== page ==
Corel draw Graphics Suite X4 [Old Version]
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- Powerful, versatile and affordable graphics suite that includes everything you need for professional graphics illustration, layout and digital image editing
- Innovative design tools, including advanced layout tables, live text formatting and separate layers per page, to optimize your workflow
- Easy-to-use interface supported by learning videos, tutorials and intelligent Hints-Dockers
- Market-leading file compatibility with over 100 import/export filters to make sharing your designs with colleagues and clients easy
- Trusted by millions of professional users, CorelDRAW Graphics Suite X4 is recognized as the standard design application in many industries
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- Platform: Windows Vista / XP
- Media: DVD-ROM
- Item Quantity: 1
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CorelDRAW Graphics Suite X4 lets you tackle creative graphics and design projects with confidence. New tools make it easier and quicker than ever to deliver any creative project, from layout and photo editing, to illustration and bitmap-to-vector tracing. Powerful text and layout enhancements give you the look you want plus market-leading file compatibility makes collaboration easy. Updated high-quality content, a step-by-step Hints Docker and new tutorials written by experts get you started fast. Professional and aspiring designers along with anyone who needs to express creative ideas will be able to turn their ideas into professional results: from distinctive logos and signs, to striking marketing materials and eye-catching web graphics.
Most Helpful Customer Reviews on Amazon.com (beta)
Though I am a very experienced user of Adobe products, I tried to experience Corel Draw (the vector graphics portion) and Photo Paint (the bitmap graphics portion) with an eye toward evaluating it as someone who wasn't already comfortable with a different interface, but who was interested in a professional level graphics package, as well as someone who may decide to transition away from the pricier Adobe products. I will offer my perspective from both of these viewpoints:
As a newcomer to pro graphics:
There is a lot of power and flexibility. Photo Paint offers alpha channels, lighting effects, masking, and a good selection of filters for those who want to "play" with images. It is able to open and save to a variety of file formats and can rasterize vector images. A lot of functions are quite intuitive (e.g., image straightening, filter effects), though programs with the breadth and depth of a professional program have a great many levels and no one who is new to them can grasp them immediately or without underlying knowledge of what all the terms mean. It's important not to mistake this graphics package as one designed for the hobbyist or person looking to modestly tweak images for web pages. The complex functionality it possesses is to allow folks working in industries that need finer work to get it done and it certainly allows for that and more.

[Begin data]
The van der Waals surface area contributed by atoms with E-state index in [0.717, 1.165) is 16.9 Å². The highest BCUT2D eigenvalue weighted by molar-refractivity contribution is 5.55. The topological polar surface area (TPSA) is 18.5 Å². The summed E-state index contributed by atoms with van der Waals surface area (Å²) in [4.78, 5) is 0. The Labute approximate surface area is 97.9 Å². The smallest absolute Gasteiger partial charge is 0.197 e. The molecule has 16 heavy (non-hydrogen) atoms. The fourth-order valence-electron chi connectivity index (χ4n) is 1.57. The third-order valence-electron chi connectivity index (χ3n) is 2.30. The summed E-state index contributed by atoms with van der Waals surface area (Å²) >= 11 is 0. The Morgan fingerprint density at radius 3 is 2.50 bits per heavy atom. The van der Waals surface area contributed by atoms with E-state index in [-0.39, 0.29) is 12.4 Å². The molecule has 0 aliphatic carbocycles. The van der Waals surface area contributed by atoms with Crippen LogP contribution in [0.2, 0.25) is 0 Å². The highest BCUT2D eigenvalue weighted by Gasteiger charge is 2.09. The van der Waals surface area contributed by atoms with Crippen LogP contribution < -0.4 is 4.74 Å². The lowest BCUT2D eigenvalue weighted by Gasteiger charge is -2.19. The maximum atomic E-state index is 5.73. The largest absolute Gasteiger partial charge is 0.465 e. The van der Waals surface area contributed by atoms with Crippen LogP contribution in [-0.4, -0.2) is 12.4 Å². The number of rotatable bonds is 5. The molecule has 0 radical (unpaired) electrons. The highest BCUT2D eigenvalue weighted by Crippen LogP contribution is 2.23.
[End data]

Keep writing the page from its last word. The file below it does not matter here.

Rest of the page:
In terms of how easy it is to understand the programs, CorelDraw is definitely a lot tougher to grasp, but that is the nature of vector graphics programs. However, I do believe that the way in which points (which are called "nodes" in Draw) are edited when working with Bezier curves could be more intuitive. Having to select each node and change its type by clicking a button in order to alter the way in which the control handles work is tedious. It'd be much better to have a modifier key to "break" curves where desired.
The help files and tutorials are excellent and I had not trouble tracking down information to help me do what I wanted to do. However, an absolute beginner will likely need to do the video training for more hand-holding than I required. It's hard to get your head around the way computer graphics work, but Corel certainly provides the tools to try if the user is willing to take the time to learn. The software can only take you so far when it comes to something this complex.
Corel also provides a huge variety of templates, clip art and fonts which Adobe does not. This makes the entire package more appealing to folks who work in publishing but do not create custom content and mainly want to tweak clip art or stock images.
As an experienced Adobe user:
One immediately resists every part of the interface which does not conform to what one is used to in Photoshop and Illustrator. This is much more troublesome in CorelDraw since drawing works best when one can use the tools effortlessly to gain the desired result. If you're looking to make the change to break free of Adobe's higher prices, the first thing you have to do is be patient with the interface differences. Some gritting of teeth may be involved. You'll likely find, on the whole, that some things are better in Corel's interface and some are worse compared to Adobe's, though Adobe's interface has a more professional and polished feel. The filters in particular sometimes have a cheesy and clunky feel to them, though they are easy enough to use.
The second thing you have to do is make sure that all of your native file format files (.ai and .psd) have been saved into more universally accessible formats (EPS, TIFF) as neither PhotoPaint nor Draw will reliably open all Adobe native format files. In my tests, native Photoshop files always opened but sometimes with missing layers. When I attempted to open an Illustrator native file, I was told the file was compressed (though it was not) and that it needed to be re-saved in an uncompressed state. Resaving as an EPS file fixed the problem.